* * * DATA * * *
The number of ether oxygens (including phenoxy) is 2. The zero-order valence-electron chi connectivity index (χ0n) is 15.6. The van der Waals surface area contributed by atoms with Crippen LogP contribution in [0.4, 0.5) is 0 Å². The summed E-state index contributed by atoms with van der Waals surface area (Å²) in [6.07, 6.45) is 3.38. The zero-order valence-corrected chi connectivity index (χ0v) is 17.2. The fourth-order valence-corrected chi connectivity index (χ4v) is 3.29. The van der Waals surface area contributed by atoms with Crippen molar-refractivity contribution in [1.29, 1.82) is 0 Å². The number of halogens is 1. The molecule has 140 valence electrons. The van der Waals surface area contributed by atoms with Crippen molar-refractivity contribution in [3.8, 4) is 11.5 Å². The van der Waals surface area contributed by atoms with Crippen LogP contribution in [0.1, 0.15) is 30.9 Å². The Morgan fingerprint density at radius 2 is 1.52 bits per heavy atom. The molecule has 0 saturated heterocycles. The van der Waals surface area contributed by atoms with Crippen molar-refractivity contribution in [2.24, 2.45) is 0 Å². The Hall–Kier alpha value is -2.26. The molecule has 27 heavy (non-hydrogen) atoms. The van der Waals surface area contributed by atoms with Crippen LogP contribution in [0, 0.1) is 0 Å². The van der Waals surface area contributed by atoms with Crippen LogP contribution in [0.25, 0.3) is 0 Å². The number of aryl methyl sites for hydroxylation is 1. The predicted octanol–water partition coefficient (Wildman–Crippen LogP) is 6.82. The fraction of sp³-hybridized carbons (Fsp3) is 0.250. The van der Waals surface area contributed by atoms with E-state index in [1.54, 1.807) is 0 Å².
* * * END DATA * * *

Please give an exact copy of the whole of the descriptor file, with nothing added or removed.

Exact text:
The number of ether oxygens (including phenoxy) is 2. The zero-order valence-electron chi connectivity index (χ0n) is 15.6. The van der Waals surface area contributed by atoms with Crippen LogP contribution in [0.4, 0.5) is 0 Å². The summed E-state index contributed by atoms with van der Waals surface area (Å²) in [6.07, 6.45) is 3.38. The zero-order valence-corrected chi connectivity index (χ0v) is 17.2. The fourth-order valence-corrected chi connectivity index (χ4v) is 3.29. The van der Waals surface area contributed by atoms with Crippen molar-refractivity contribution in [1.29, 1.82) is 0 Å². The number of halogens is 1. The molecule has 140 valence electrons. The van der Waals surface area contributed by atoms with Crippen molar-refractivity contribution in [3.8, 4) is 11.5 Å². The van der Waals surface area contributed by atoms with Crippen LogP contribution in [0.1, 0.15) is 30.9 Å². The Morgan fingerprint density at radius 2 is 1.52 bits per heavy atom. The molecule has 0 saturated heterocycles. The van der Waals surface area contributed by atoms with Crippen molar-refractivity contribution in [2.24, 2.45) is 0 Å². The Hall–Kier alpha value is -2.26. The molecule has 27 heavy (non-hydrogen) atoms. The van der Waals surface area contributed by atoms with Crippen LogP contribution in [0, 0.1) is 0 Å². The van der Waals surface area contributed by atoms with Crippen LogP contribution in [0.25, 0.3) is 0 Å². The number of aryl methyl sites for hydroxylation is 1. The predicted octanol–water partition coefficient (Wildman–Crippen LogP) is 6.82. The fraction of sp³-hybridized carbons (Fsp3) is 0.250. The van der Waals surface area contributed by atoms with E-state index in [1.54, 1.807) is 0 Å².